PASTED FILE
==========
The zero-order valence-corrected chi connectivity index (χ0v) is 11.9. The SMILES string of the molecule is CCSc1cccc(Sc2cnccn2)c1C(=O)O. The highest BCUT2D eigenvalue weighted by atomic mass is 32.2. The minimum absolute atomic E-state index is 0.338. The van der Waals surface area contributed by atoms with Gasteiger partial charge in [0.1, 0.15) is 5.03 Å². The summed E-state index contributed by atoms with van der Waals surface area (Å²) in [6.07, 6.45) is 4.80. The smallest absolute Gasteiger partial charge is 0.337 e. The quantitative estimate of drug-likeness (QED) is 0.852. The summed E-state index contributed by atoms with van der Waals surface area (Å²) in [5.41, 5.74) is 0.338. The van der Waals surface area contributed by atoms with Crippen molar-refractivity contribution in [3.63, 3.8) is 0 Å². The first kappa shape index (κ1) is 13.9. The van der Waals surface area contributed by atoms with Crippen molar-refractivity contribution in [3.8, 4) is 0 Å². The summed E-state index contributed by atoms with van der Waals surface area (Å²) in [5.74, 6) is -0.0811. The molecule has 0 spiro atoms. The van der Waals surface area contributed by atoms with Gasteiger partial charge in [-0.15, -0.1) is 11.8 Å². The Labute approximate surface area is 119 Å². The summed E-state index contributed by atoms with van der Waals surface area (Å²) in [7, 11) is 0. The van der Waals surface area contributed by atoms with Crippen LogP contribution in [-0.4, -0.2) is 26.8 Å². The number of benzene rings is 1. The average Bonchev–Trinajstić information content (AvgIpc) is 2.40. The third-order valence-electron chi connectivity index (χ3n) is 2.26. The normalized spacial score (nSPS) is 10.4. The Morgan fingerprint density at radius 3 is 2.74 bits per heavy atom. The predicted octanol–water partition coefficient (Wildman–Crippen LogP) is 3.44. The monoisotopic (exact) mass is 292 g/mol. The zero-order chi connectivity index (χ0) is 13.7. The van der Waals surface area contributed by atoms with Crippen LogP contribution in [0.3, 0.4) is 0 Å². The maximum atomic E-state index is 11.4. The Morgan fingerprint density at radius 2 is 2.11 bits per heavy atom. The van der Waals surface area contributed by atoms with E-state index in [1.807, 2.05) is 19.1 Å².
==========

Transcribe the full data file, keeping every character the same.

The zero-order valence-corrected chi connectivity index (χ0v) is 11.9. The SMILES string of the molecule is CCSc1cccc(Sc2cnccn2)c1C(=O)O. The highest BCUT2D eigenvalue weighted by atomic mass is 32.2. The minimum absolute atomic E-state index is 0.338. The van der Waals surface area contributed by atoms with Gasteiger partial charge in [0.1, 0.15) is 5.03 Å². The summed E-state index contributed by atoms with van der Waals surface area (Å²) in [6.07, 6.45) is 4.80. The smallest absolute Gasteiger partial charge is 0.337 e. The quantitative estimate of drug-likeness (QED) is 0.852. The summed E-state index contributed by atoms with van der Waals surface area (Å²) in [5.41, 5.74) is 0.338. The van der Waals surface area contributed by atoms with Crippen molar-refractivity contribution in [3.63, 3.8) is 0 Å². The first kappa shape index (κ1) is 13.9. The van der Waals surface area contributed by atoms with Crippen molar-refractivity contribution in [3.8, 4) is 0 Å². The summed E-state index contributed by atoms with van der Waals surface area (Å²) in [5.74, 6) is -0.0811. The molecule has 0 spiro atoms. The van der Waals surface area contributed by atoms with Gasteiger partial charge in [-0.15, -0.1) is 11.8 Å². The Labute approximate surface area is 119 Å². The summed E-state index contributed by atoms with van der Waals surface area (Å²) in [7, 11) is 0. The van der Waals surface area contributed by atoms with Crippen LogP contribution in [-0.4, -0.2) is 26.8 Å². The number of benzene rings is 1. The average Bonchev–Trinajstić information content (AvgIpc) is 2.40. The third-order valence-electron chi connectivity index (χ3n) is 2.26. The normalized spacial score (nSPS) is 10.4. The Morgan fingerprint density at radius 3 is 2.74 bits per heavy atom. The predicted octanol–water partition coefficient (Wildman–Crippen LogP) is 3.44. The monoisotopic (exact) mass is 292 g/mol. The zero-order chi connectivity index (χ0) is 13.7. The van der Waals surface area contributed by atoms with Crippen LogP contribution in [0.3, 0.4) is 0 Å². The maximum atomic E-state index is 11.4. The Morgan fingerprint density at radius 2 is 2.11 bits per heavy atom. The van der Waals surface area contributed by atoms with E-state index in [1.807, 2.05) is 19.1 Å².